There are many reasons to feel lucky if you live in Ireland. It’s a famously beautiful country full of dramatic cliffs and coastlines, sweeping green fields, friendly people and rich culture and history. That alone isn’t the reason that people say that the Irish are lucky, though, and there’s some confusion about where the phrase “the luck of the Irish” comes from. You may even have heard or used it yourself without giving any consideration as to why the Irish are particularly blessed with luck. Can we trace this strange idea back to its origin? Let’s find out.
Lucky Heather and Pots of Gold
Some of the symbols we most associate with luck – four-leafed clovers and blessed horseshoes, for example – are drawn from Irish culture. Over the years, the connection between luck and the Irish has developed to the point where it’s become a phenomenon in internet casinos and online slots websites such as Rose Slots. One of the most popular online slots in the whole world is called “Rainbow Riches,” which is chock full of happy, smiling green leprechauns, foaming ales, emerald green hills, and Irish charms. Indeed, the Irish theme in general is one of the most popular genres of all online slots. All of this symbolism is a symptom of the connection between Ireland and luck, though – it’s not the cause of it.
If we can take anything at all away from the cartoonish world of the Irish online slots that we described above, perhaps it’s the fact that they feature leprechauns. We all think we know what a leprechaun looks like. Stereotypically, they’re happy, smiling little people with red hair and red beards, clad in green tunics. They’ll play you a song or dance a dance for you, and they might even be inclined to share the gold they invariably carry with them.
This is a total distortion of the original tales of leprechauns, which come from ancient Celtic mythology. Leprechauns weren’t necessarily considered evil by the Celts, but perhaps it would be more accurate to describe them as tricksters. They spent their time making shoes or fixing tools and enjoyed tormenting humans as much as they enjoyed rewarding them. A leprechaun was a slightly sinister character, and encountering one of them wouldn’t necessarily be considered ‘lucky.’ More to the point, they’re mythical creatures. Nobody Irish has ever legitimately met one, so they can’t be the truth behind the tale!
The California Gold Rush
Of all the suggestions about where the phrase might come from, the one that’s most likely to be accurate actually happened thousands of miles from Ireland, and a long time ago. We’re going back in time to the California Gold Rush, which occurred during the 19th century. It was a uniquely American pursuit when it began, but word soon spread around the world that there was gold in California’s hills and that anybody could make their fortune by turning up to dig for it. The mining companies helped to circulate that message; they needed as much human labor as possible, and so nobody who turned up willing to work was turned away again.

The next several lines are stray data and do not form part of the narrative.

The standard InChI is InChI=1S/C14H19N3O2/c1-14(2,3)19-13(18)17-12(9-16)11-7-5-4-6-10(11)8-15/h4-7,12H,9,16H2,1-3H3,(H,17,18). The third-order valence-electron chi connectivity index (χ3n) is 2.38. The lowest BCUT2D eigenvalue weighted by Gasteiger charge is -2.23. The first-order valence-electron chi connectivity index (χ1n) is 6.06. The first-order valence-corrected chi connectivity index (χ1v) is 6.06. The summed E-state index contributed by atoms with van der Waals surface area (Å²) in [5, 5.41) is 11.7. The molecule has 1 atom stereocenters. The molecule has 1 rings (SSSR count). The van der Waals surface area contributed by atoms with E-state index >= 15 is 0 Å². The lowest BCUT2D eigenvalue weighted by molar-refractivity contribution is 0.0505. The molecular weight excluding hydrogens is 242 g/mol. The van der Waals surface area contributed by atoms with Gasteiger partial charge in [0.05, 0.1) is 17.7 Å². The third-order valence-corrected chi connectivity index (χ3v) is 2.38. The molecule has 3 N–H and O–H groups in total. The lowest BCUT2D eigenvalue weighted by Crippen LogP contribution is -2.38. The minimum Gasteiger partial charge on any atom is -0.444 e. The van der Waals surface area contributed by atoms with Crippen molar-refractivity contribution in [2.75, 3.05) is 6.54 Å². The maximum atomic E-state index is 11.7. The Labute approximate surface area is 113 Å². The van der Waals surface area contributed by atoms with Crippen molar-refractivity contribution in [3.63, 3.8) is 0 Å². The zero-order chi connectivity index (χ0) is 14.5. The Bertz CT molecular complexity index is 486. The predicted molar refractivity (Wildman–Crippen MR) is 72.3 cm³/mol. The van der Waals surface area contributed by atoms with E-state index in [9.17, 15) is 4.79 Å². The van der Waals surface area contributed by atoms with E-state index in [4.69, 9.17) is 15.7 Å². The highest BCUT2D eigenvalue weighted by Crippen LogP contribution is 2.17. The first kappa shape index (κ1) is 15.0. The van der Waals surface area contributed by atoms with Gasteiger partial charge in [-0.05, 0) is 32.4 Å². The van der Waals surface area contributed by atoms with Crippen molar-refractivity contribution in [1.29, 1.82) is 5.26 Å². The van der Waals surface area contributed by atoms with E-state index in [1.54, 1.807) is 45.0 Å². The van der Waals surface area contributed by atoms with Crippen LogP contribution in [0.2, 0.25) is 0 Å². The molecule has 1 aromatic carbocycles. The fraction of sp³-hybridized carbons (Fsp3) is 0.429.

Not everybody who came to California (or any of the country’s other smaller ‘gold rush’ towns, cities, and states) walked away rich, but for a time it did appear that a disproportionate number of the most successful miners were either Irish by birth or Americans with Irish parents. This quickly led to resentment from miners of other backgrounds, who didn’t feel that the Irish miners were working any harder than they were. If their success wasn’t down to hard work, then it must surely have been down to luck, and so that’s how “the luck of the Irish” came to be a common expression.
Most people are convinced by the mining theory, and this has become the most commonly accepted origin story for the term, but there may yet be another explanation. Some scholars believe that what’s meant when someone refers to “the luck of the Irish” has changed over time, and it initially used to be an observation made when someone was suffering from bad luck.
As anyone Irish would be able to tell you, there’s plenty of historical facts that would back up the idea that the Irish have had more than their fair share of bad luck as a race. The Irish potato famine would be a good starting point, as would the long history of conflict between the north and south of the tiny island. Even the Irish folk who emigrated to America did so to escape poverty at home, and not all of them survived the journey. Even when they did arrive safely, they were viewed with suspicion. That goes for England as well as America; as recently as the 1950s, it wasn’t uncommon to see “no dogs, no Irish” written on signs hanging in the windows of hotels.
A Lasting Mystery?
Whether it arrived through sarcasm or it arrived through the success of Irish miners, we’ll probably never know for sure how the “luck of the Irish” idea began. We do, however, know that it’s turned into a cultural phenomenon and an industry. Without “the luck of Irish,” we probably wouldn’t have St. Patrick’s Day celebrations. The silly green hats and over-the-top characters that sometimes come out to play during those celebrations may sometimes border on the ‘offensive’ side of ‘stereotypical,’ but today we think of the Irish as happy, smiling people who are blessed by good fortune and always pleased to see you. There are far worse ways for a nationality of people to be thought of!
If you’re Irish and you’ve ever been asked where this common expression comes from, we hope we’ve provided enough information in this article to help you answer the question in the future. We might not be able to direct you to a single definitive truth, but at least there are a couple of likely options – and you didn’t have to head into the darkness of a Californian mine with an ax slung over your shoulder to earn yourself the reputation!